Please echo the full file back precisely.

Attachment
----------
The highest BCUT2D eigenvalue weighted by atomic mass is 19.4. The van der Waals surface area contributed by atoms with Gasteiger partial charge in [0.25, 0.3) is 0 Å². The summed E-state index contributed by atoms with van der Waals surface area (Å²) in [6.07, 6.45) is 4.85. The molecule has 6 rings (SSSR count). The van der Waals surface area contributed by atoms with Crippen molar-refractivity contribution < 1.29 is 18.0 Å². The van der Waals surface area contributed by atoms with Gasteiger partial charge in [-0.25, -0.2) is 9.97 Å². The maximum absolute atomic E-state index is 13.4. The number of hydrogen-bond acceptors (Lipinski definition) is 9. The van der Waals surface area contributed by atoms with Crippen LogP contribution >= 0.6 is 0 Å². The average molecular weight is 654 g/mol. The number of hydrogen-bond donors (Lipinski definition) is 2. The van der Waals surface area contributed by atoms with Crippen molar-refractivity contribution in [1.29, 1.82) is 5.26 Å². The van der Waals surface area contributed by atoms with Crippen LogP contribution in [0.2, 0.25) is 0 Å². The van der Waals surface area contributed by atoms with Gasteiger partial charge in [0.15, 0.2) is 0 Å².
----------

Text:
The highest BCUT2D eigenvalue weighted by atomic mass is 19.4. The van der Waals surface area contributed by atoms with Gasteiger partial charge in [0.25, 0.3) is 0 Å². The summed E-state index contributed by atoms with van der Waals surface area (Å²) in [6.07, 6.45) is 4.85. The molecule has 6 rings (SSSR count). The van der Waals surface area contributed by atoms with Crippen molar-refractivity contribution < 1.29 is 18.0 Å². The van der Waals surface area contributed by atoms with Gasteiger partial charge in [-0.25, -0.2) is 9.97 Å². The maximum absolute atomic E-state index is 13.4. The number of hydrogen-bond acceptors (Lipinski definition) is 9. The van der Waals surface area contributed by atoms with Crippen LogP contribution >= 0.6 is 0 Å². The average molecular weight is 654 g/mol. The number of hydrogen-bond donors (Lipinski definition) is 2. The van der Waals surface area contributed by atoms with Crippen molar-refractivity contribution in [1.29, 1.82) is 5.26 Å². The van der Waals surface area contributed by atoms with Crippen LogP contribution in [0.2, 0.25) is 0 Å². The van der Waals surface area contributed by atoms with Gasteiger partial charge in [0.15, 0.2) is 0 Å².